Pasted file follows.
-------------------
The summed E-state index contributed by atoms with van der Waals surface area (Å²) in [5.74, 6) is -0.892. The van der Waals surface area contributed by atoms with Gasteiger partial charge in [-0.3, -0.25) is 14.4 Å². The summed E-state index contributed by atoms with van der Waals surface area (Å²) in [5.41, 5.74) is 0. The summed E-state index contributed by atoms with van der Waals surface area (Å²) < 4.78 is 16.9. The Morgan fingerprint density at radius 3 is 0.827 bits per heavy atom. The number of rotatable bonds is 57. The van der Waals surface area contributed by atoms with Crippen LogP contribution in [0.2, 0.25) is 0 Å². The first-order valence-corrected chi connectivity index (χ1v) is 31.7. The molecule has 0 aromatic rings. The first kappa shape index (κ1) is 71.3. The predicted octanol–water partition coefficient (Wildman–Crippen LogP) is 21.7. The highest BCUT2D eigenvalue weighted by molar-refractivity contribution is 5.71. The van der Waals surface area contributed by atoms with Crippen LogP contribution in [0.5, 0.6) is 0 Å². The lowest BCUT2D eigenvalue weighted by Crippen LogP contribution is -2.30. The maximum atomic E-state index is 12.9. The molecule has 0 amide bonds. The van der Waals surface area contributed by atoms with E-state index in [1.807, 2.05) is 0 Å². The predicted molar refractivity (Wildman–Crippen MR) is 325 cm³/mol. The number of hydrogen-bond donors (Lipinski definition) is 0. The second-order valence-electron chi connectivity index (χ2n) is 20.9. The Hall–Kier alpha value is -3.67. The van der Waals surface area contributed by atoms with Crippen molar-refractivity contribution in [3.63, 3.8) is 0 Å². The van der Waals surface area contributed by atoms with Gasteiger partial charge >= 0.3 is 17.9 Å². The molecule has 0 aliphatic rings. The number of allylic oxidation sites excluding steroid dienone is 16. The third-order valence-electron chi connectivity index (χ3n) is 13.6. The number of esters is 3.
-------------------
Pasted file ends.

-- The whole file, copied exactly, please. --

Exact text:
The summed E-state index contributed by atoms with van der Waals surface area (Å²) in [5.74, 6) is -0.892. The van der Waals surface area contributed by atoms with Gasteiger partial charge in [-0.3, -0.25) is 14.4 Å². The summed E-state index contributed by atoms with van der Waals surface area (Å²) in [5.41, 5.74) is 0. The summed E-state index contributed by atoms with van der Waals surface area (Å²) < 4.78 is 16.9. The Morgan fingerprint density at radius 3 is 0.827 bits per heavy atom. The number of rotatable bonds is 57. The van der Waals surface area contributed by atoms with Crippen LogP contribution in [0.2, 0.25) is 0 Å². The first-order valence-corrected chi connectivity index (χ1v) is 31.7. The molecule has 0 aromatic rings. The first kappa shape index (κ1) is 71.3. The predicted octanol–water partition coefficient (Wildman–Crippen LogP) is 21.7. The highest BCUT2D eigenvalue weighted by molar-refractivity contribution is 5.71. The van der Waals surface area contributed by atoms with Crippen LogP contribution in [0.5, 0.6) is 0 Å². The lowest BCUT2D eigenvalue weighted by Crippen LogP contribution is -2.30. The maximum atomic E-state index is 12.9. The molecule has 0 amide bonds. The van der Waals surface area contributed by atoms with E-state index in [1.807, 2.05) is 0 Å². The predicted molar refractivity (Wildman–Crippen MR) is 325 cm³/mol. The number of hydrogen-bond donors (Lipinski definition) is 0. The second-order valence-electron chi connectivity index (χ2n) is 20.9. The Hall–Kier alpha value is -3.67. The van der Waals surface area contributed by atoms with Crippen molar-refractivity contribution in [3.63, 3.8) is 0 Å². The van der Waals surface area contributed by atoms with Gasteiger partial charge >= 0.3 is 17.9 Å². The molecule has 0 aliphatic rings. The number of allylic oxidation sites excluding steroid dienone is 16. The third-order valence-electron chi connectivity index (χ3n) is 13.6. The number of esters is 3.